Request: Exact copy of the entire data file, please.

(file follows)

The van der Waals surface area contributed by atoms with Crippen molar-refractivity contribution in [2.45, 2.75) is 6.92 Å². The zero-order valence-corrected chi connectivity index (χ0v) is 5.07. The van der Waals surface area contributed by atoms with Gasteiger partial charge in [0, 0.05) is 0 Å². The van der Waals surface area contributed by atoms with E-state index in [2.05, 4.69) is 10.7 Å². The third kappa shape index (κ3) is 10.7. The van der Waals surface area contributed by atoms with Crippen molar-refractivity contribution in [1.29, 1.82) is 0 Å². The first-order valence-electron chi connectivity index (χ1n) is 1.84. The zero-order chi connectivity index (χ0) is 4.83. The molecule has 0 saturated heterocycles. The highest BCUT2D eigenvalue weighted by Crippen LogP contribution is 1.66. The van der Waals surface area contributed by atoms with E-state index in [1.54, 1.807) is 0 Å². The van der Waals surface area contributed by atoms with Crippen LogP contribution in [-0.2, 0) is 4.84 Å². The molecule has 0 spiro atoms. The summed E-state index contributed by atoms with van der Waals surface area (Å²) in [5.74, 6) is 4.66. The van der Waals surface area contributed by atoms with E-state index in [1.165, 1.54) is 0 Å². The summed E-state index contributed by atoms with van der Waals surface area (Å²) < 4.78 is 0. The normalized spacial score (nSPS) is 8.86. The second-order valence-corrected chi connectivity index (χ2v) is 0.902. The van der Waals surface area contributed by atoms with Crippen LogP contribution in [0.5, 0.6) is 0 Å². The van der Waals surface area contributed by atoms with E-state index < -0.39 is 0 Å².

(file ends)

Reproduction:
The van der Waals surface area contributed by atoms with Crippen molar-refractivity contribution in [2.45, 2.75) is 6.92 Å². The zero-order valence-corrected chi connectivity index (χ0v) is 5.07. The van der Waals surface area contributed by atoms with Gasteiger partial charge in [0, 0.05) is 0 Å². The van der Waals surface area contributed by atoms with E-state index in [2.05, 4.69) is 10.7 Å². The third kappa shape index (κ3) is 10.7. The van der Waals surface area contributed by atoms with Crippen molar-refractivity contribution in [1.29, 1.82) is 0 Å². The first-order valence-electron chi connectivity index (χ1n) is 1.84. The zero-order chi connectivity index (χ0) is 4.83. The molecule has 0 saturated heterocycles. The highest BCUT2D eigenvalue weighted by Crippen LogP contribution is 1.66. The van der Waals surface area contributed by atoms with E-state index in [1.54, 1.807) is 0 Å². The van der Waals surface area contributed by atoms with Crippen LogP contribution in [-0.2, 0) is 4.84 Å². The molecule has 0 spiro atoms. The summed E-state index contributed by atoms with van der Waals surface area (Å²) in [5.74, 6) is 4.66. The van der Waals surface area contributed by atoms with E-state index in [1.165, 1.54) is 0 Å². The summed E-state index contributed by atoms with van der Waals surface area (Å²) < 4.78 is 0. The normalized spacial score (nSPS) is 8.86. The second-order valence-corrected chi connectivity index (χ2v) is 0.902. The van der Waals surface area contributed by atoms with Crippen LogP contribution in [0.5, 0.6) is 0 Å². The van der Waals surface area contributed by atoms with E-state index < -0.39 is 0 Å².